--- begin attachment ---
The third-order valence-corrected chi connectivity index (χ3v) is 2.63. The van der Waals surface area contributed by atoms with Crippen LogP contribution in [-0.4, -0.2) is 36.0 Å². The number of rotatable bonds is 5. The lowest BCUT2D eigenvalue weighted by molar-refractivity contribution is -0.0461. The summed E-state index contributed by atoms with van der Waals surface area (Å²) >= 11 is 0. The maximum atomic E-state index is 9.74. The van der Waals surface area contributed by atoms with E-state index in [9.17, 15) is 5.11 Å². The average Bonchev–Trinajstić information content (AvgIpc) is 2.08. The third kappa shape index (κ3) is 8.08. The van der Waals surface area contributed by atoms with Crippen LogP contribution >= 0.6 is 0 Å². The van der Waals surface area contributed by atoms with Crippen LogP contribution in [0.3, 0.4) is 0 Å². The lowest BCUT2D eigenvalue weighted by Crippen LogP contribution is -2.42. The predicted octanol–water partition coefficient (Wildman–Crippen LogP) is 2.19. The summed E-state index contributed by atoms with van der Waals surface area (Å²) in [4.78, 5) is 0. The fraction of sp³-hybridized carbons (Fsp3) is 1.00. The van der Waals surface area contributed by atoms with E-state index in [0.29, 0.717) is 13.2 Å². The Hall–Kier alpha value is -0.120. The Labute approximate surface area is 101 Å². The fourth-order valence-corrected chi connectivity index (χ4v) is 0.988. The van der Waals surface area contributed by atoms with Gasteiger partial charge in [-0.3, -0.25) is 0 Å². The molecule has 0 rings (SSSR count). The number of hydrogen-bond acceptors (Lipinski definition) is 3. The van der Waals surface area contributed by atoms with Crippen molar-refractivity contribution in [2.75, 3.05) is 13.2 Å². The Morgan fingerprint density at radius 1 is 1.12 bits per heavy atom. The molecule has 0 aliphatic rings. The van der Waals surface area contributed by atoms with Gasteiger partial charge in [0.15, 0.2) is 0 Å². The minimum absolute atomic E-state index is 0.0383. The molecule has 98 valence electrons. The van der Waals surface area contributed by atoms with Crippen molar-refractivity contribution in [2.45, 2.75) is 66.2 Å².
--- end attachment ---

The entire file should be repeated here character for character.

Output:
The third-order valence-corrected chi connectivity index (χ3v) is 2.63. The van der Waals surface area contributed by atoms with Crippen LogP contribution in [-0.4, -0.2) is 36.0 Å². The number of rotatable bonds is 5. The lowest BCUT2D eigenvalue weighted by molar-refractivity contribution is -0.0461. The summed E-state index contributed by atoms with van der Waals surface area (Å²) >= 11 is 0. The maximum atomic E-state index is 9.74. The van der Waals surface area contributed by atoms with E-state index in [9.17, 15) is 5.11 Å². The average Bonchev–Trinajstić information content (AvgIpc) is 2.08. The third kappa shape index (κ3) is 8.08. The van der Waals surface area contributed by atoms with Crippen LogP contribution >= 0.6 is 0 Å². The van der Waals surface area contributed by atoms with Crippen LogP contribution in [0.3, 0.4) is 0 Å². The lowest BCUT2D eigenvalue weighted by Crippen LogP contribution is -2.42. The predicted octanol–water partition coefficient (Wildman–Crippen LogP) is 2.19. The summed E-state index contributed by atoms with van der Waals surface area (Å²) in [4.78, 5) is 0. The fraction of sp³-hybridized carbons (Fsp3) is 1.00. The van der Waals surface area contributed by atoms with E-state index in [0.29, 0.717) is 13.2 Å². The Hall–Kier alpha value is -0.120. The Labute approximate surface area is 101 Å². The fourth-order valence-corrected chi connectivity index (χ4v) is 0.988. The van der Waals surface area contributed by atoms with Gasteiger partial charge in [-0.3, -0.25) is 0 Å². The molecule has 0 rings (SSSR count). The number of hydrogen-bond acceptors (Lipinski definition) is 3. The van der Waals surface area contributed by atoms with Crippen molar-refractivity contribution in [2.75, 3.05) is 13.2 Å². The Morgan fingerprint density at radius 1 is 1.12 bits per heavy atom. The molecule has 0 aliphatic rings. The van der Waals surface area contributed by atoms with Gasteiger partial charge in [0.15, 0.2) is 0 Å². The minimum absolute atomic E-state index is 0.0383. The molecule has 98 valence electrons. The van der Waals surface area contributed by atoms with Crippen molar-refractivity contribution in [2.45, 2.75) is 66.2 Å².